Services and Goods Marketing Differentiating

Main features of services compared to goods

According to Hassan & Kaynak (1994), there are four major characteristics of services. Services are intangible, inseparable, perishable, and heterogeneous (p. 147).


Services are said to be intangible because they cannot be measured physically or transferred in the same manner as physical items. It also implies that it is difficult to protect the services as it is often done to physical goods. It is difficult to communicate services readily and to set the prices as opposed to the case of physical goods (Hassan & Kaynak, 1994).


The inseparable quality means that the services can be produced and consumed simultaneously; hence it is not easy to have massive production of services at the same time. In most cases, the service providers often deal directly with the service clients, unlike it is the case in the production of goods (Hassan & Kaynak, 1994).


Services are heterogeneous because they are unique each time they are delivered to the client. The services are also more difficult to regulate compared to physical goods. For example, each passenger’s journey from one town to the next is different from all the other trips (Hassan & Kaynak, 1994).


Most services are regarded as perishable because they may only be useful at the time of production and cannot be stored for later use. Because the services are perishable, the marketers formulate techniques to respond to the fluctuating demand. The service industry is expanding steadily and is increasingly targeting the international markets much the same way the physical product marketers have done (Hassan & Kaynak, 1994).

How technology is changing customer service and service offerings

The advancement in technology has significantly transformed business processes, including the quality of services offered to customers.


Internet-based electronic commerce is considerably transforming business patterns. Businesses continue to adopt this technology. The clients continue to obtain services via computer networks and the internet. The electronic frameworks have enhanced interactions between organizations and clients. The e-commerce business models are assisting businesses and organizations to perform huge investments and to generate huge returns by enabling the businesses to partner with suppliers and other trade partners. The partnerships help facilitate business processes, hence improves the business-consumer interactions (Shin, 2003).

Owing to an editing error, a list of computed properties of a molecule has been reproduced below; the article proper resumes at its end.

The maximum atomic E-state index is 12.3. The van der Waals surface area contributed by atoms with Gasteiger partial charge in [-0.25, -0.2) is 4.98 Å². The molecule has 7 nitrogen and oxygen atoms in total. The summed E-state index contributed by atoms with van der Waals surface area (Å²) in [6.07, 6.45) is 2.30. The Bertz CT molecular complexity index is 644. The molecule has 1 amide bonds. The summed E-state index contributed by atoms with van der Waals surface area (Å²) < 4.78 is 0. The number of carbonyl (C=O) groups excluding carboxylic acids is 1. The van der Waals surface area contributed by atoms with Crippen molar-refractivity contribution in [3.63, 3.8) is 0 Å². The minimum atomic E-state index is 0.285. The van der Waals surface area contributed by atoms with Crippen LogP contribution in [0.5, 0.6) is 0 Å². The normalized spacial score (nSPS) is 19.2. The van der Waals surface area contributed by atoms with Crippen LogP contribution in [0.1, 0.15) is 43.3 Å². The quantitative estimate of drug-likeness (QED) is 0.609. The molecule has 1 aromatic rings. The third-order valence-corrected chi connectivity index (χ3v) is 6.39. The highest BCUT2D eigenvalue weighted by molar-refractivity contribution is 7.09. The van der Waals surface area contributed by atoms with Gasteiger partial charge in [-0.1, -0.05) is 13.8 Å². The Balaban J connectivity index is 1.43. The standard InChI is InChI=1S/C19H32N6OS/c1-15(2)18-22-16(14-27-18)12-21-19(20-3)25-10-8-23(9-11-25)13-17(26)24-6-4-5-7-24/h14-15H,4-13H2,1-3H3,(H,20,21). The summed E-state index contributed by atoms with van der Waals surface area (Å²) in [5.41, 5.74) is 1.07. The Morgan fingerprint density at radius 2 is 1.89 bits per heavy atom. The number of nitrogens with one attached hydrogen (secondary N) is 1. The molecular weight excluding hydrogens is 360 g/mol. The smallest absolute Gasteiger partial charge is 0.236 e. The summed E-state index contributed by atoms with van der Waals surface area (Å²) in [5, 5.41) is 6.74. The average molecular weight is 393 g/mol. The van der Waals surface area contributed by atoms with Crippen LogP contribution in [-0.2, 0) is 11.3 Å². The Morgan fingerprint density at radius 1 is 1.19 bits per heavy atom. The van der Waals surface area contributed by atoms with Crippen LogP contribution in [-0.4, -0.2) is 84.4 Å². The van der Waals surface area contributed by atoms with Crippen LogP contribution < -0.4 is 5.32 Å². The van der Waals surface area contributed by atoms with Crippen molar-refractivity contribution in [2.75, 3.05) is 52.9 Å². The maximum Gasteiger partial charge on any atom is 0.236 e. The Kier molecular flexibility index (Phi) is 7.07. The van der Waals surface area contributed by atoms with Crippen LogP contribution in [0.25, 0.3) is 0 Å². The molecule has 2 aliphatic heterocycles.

Web infrastructure

Buyers and sellers take advantage of the web infrastructure to offer and obtain products online. The sellers use websites for advertising products and services. The websites and storefronts are made accessible to clients globally, which increases convenience for the clients. The clients can access business services electronically. For example, customers make payments electronically by use of special payment online methods, including Paypal, cybercash, and so on (Shin, 2003).

Improved quality of service

Companies are able to deliver better service quality and product offerings. Many of the companies are increasingly getting recognized for fast service delivery due to improved technological processes. The adoption of new service delivery models is responding to customer needs by a wide variety of services. Rather than directing the services to a specific category of clients, the new technological models enable universal contracts with international clients at global levels (Hassan, 1994).

Improved speed of service delivery

High-speed internet communicating devices has led to faster data communications between networks. The measures have radically shortened the period of time taken to deliver services to clients in almost every institution, including banks, government institutions, as well as small and medium-sized businesses (Hassan, 1994).


Hassan, S.S., & Kaynak, E. (1994). Globalization of consumer markets: structures and strategies. London: Routledge. pp.140-204.

Shin, N. (2003). Creating business value with information technology: challenges and solutions. New York: Idea Group Inc.pp.175-200.

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